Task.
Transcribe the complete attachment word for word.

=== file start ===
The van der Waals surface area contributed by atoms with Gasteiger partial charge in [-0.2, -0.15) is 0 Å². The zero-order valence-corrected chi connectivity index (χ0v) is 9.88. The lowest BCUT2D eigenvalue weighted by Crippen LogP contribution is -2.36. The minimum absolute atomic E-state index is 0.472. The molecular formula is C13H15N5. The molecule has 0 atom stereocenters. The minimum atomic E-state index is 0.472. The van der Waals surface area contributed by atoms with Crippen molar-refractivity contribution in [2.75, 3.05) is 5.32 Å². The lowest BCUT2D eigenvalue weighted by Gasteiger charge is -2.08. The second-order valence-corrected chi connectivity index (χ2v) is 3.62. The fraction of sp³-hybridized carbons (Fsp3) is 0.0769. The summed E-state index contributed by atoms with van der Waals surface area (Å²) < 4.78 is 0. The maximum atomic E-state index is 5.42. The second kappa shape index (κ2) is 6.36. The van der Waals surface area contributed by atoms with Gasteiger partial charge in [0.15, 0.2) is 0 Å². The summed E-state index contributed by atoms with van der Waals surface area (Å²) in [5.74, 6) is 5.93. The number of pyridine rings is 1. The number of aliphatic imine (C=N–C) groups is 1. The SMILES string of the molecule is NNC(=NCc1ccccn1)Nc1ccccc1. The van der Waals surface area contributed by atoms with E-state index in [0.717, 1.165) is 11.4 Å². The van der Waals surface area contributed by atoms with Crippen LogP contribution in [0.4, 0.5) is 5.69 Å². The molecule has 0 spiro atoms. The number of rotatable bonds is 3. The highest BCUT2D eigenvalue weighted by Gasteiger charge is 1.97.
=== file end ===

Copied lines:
The van der Waals surface area contributed by atoms with Gasteiger partial charge in [-0.2, -0.15) is 0 Å². The zero-order valence-corrected chi connectivity index (χ0v) is 9.88. The lowest BCUT2D eigenvalue weighted by Crippen LogP contribution is -2.36. The minimum absolute atomic E-state index is 0.472. The molecular formula is C13H15N5. The molecule has 0 atom stereocenters. The minimum atomic E-state index is 0.472. The van der Waals surface area contributed by atoms with Crippen molar-refractivity contribution in [2.75, 3.05) is 5.32 Å². The lowest BCUT2D eigenvalue weighted by Gasteiger charge is -2.08. The second-order valence-corrected chi connectivity index (χ2v) is 3.62. The fraction of sp³-hybridized carbons (Fsp3) is 0.0769. The summed E-state index contributed by atoms with van der Waals surface area (Å²) < 4.78 is 0. The maximum atomic E-state index is 5.42. The second kappa shape index (κ2) is 6.36. The van der Waals surface area contributed by atoms with Gasteiger partial charge in [0.15, 0.2) is 0 Å². The summed E-state index contributed by atoms with van der Waals surface area (Å²) in [5.74, 6) is 5.93. The number of pyridine rings is 1. The number of aliphatic imine (C=N–C) groups is 1. The SMILES string of the molecule is NNC(=NCc1ccccn1)Nc1ccccc1. The van der Waals surface area contributed by atoms with E-state index in [0.717, 1.165) is 11.4 Å². The van der Waals surface area contributed by atoms with Crippen LogP contribution in [0.4, 0.5) is 5.69 Å². The molecule has 0 spiro atoms. The number of rotatable bonds is 3. The highest BCUT2D eigenvalue weighted by Gasteiger charge is 1.97.